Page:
Lessons from T‘L’C

"My Big Fat Gypsy Wedding" on TLC, the network formerly known as the Appalachian Community Service Network.

The Learning Channel, originally the Appalachian Community Service Network, was founded in 1972 and has since aired documentary-style educational programs that breach the often formidable barrier between informational broadcasting and pop culture. TLC’s shows take little-known subjects, like glitz pageants, and lure viewers by promising to mock the absurd while also educating people about obscure subcultures and fostering empathy by reminding us all that no matter how strange the circumstances, we are all human and have similar hopes, dreams, desires, needs, etc. Or something like that.

Although I feel TLC shows are mostly educational, I occasionally have reservations about exploiting people’s ludicrousness for entertainment.

A prime example of a TLC show that is informative and thought-provoking but still a bit mean spirited is “My Big Fat Gypsy Wedding.” The show uses weddings to explore Romani Gypsy and Irish Traveller culture in Great Britain. (There is also an American equivalent.) The couples are usually in their teens, and the wedding is portrayed as the biggest and best day of the bride’s life. The weddings feature horse-drawn carriages and wedding dresses with five thousand “diamonds” that weigh over half the girl’s body weight. And then there are the chartreuse-colored tulle bridesmaids’ dresses …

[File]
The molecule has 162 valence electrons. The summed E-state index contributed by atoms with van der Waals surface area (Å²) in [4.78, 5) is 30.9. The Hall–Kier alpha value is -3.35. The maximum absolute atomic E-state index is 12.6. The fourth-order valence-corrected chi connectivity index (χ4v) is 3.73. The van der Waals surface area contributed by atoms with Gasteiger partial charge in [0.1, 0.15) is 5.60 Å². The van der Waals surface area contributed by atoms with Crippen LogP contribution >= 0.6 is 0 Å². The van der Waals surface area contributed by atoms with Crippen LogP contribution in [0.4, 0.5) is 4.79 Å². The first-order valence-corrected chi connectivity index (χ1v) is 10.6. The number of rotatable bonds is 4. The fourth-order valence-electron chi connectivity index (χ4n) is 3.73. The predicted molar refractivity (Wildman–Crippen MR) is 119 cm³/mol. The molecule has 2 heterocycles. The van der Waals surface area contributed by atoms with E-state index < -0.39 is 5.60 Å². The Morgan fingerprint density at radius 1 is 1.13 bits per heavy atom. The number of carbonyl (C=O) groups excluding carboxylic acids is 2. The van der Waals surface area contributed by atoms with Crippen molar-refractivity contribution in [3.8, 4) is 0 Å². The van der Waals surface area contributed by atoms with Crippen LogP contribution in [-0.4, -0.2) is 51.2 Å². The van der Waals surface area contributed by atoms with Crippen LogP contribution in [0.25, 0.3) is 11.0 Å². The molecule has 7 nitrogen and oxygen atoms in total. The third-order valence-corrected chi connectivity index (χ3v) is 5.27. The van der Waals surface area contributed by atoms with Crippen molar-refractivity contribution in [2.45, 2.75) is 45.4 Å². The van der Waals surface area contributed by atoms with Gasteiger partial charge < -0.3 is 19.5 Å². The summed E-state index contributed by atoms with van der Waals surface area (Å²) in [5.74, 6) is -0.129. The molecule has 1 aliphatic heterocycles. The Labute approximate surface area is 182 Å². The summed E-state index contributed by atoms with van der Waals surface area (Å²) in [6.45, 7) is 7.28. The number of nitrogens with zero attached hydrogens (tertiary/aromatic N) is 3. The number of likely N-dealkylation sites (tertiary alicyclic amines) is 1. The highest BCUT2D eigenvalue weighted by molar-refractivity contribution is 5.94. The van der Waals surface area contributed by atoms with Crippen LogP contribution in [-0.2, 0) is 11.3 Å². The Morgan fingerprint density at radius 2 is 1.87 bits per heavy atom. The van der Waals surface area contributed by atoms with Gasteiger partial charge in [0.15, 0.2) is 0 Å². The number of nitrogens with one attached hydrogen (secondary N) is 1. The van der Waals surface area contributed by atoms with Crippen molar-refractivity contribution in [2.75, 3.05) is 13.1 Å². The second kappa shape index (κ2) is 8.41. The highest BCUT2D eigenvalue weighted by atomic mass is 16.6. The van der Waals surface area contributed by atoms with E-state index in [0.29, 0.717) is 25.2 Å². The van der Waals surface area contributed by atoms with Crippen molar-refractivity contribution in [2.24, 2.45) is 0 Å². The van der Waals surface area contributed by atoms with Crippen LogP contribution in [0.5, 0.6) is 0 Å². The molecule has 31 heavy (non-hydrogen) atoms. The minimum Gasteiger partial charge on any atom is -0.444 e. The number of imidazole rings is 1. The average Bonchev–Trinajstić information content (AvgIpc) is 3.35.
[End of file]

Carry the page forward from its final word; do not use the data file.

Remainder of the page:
I started watching the show because of the fantastical weddings, but I got a lot more than a punch line. I learned about the systematic legislative changes that are destroying the Gypsy way of life, which has survived in Great Britain for over five hundred years. I learned about their exhaustive code of honor and respect and their deep love of tradition. I felt enriched, just like an educational television show is meant to make you feel. But I also felt guilty for laughing at their weddings.

Still, “My Big Fat Gypsy Wedding” is one of the less exploitative shows on TLC. In the most recent season finale of “19 Kids and Counting,” Michelle and Jim Bob Duggar go to the obstetrician to find out the sex of their 20th child, only to find out that the four-month-old fetus no longer had a heartbeat. What followed was the worst kind of emotional exploitation. I watched it, but I hated myself for it. I felt similarly when watching the season premiere, when the Duggars attended a wedding in which the groom was flamboyantly gay.

Although I find many aspects of TLC’s programming problematic, there is something to be said about the need to educate people about subcultures in American society. The new TLC show, “Breaking Amish,” which documents five young Amish and Mennonite Americans who move to New York, leaving their lifestyle behind forever, could not come at a more opportune time. The Amish, although typically reclusive, were recently in the national spotlight when an Amish bishop in Ohio was charged with a hate crime for forcibly cutting the bears of Amish men who disagreed with him. “Breaking Amish” can provide much-needed context for the court case, teaching viewers how symbolic and important beards are to Amish masculinity.

The Learning Channel may retain some of the truth of its title, but to catch people’s attention, many of their shows have resorted to modeling themselves after 19th-century freak shows. I can not speak for the people in the programs, and I am sure they have their reasons for participating in reality television, but I feel like many of these shows appeal too much to my truly sick and twisted sense of humor. Maybe I should stick to “Say Yes to the Dress.”

Comments